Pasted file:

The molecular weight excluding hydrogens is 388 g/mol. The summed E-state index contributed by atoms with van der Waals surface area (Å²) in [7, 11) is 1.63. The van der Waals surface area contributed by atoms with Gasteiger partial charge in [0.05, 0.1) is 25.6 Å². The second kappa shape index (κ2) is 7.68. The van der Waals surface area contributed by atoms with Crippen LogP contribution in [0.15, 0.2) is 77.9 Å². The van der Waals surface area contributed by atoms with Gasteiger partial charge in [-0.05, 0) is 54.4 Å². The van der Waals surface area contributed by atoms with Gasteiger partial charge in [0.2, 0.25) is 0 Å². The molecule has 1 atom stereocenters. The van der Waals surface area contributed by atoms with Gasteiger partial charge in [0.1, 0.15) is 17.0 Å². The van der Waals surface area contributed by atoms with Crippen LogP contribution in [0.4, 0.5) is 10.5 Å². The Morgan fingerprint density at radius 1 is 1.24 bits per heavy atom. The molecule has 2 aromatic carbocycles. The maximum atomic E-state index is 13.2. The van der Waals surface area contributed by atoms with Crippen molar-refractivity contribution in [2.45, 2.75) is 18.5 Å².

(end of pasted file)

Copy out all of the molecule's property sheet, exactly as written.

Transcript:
The molecular weight excluding hydrogens is 388 g/mol. The summed E-state index contributed by atoms with van der Waals surface area (Å²) in [7, 11) is 1.63. The van der Waals surface area contributed by atoms with Gasteiger partial charge in [0.05, 0.1) is 25.6 Å². The second kappa shape index (κ2) is 7.68. The van der Waals surface area contributed by atoms with Crippen LogP contribution in [0.15, 0.2) is 77.9 Å². The van der Waals surface area contributed by atoms with Gasteiger partial charge in [-0.05, 0) is 54.4 Å². The van der Waals surface area contributed by atoms with Gasteiger partial charge in [0.2, 0.25) is 0 Å². The molecule has 1 atom stereocenters. The van der Waals surface area contributed by atoms with Gasteiger partial charge in [0.1, 0.15) is 17.0 Å². The van der Waals surface area contributed by atoms with Crippen LogP contribution in [0.4, 0.5) is 10.5 Å². The Morgan fingerprint density at radius 1 is 1.24 bits per heavy atom. The molecule has 2 aromatic carbocycles. The maximum atomic E-state index is 13.2. The van der Waals surface area contributed by atoms with Crippen molar-refractivity contribution in [2.45, 2.75) is 18.5 Å².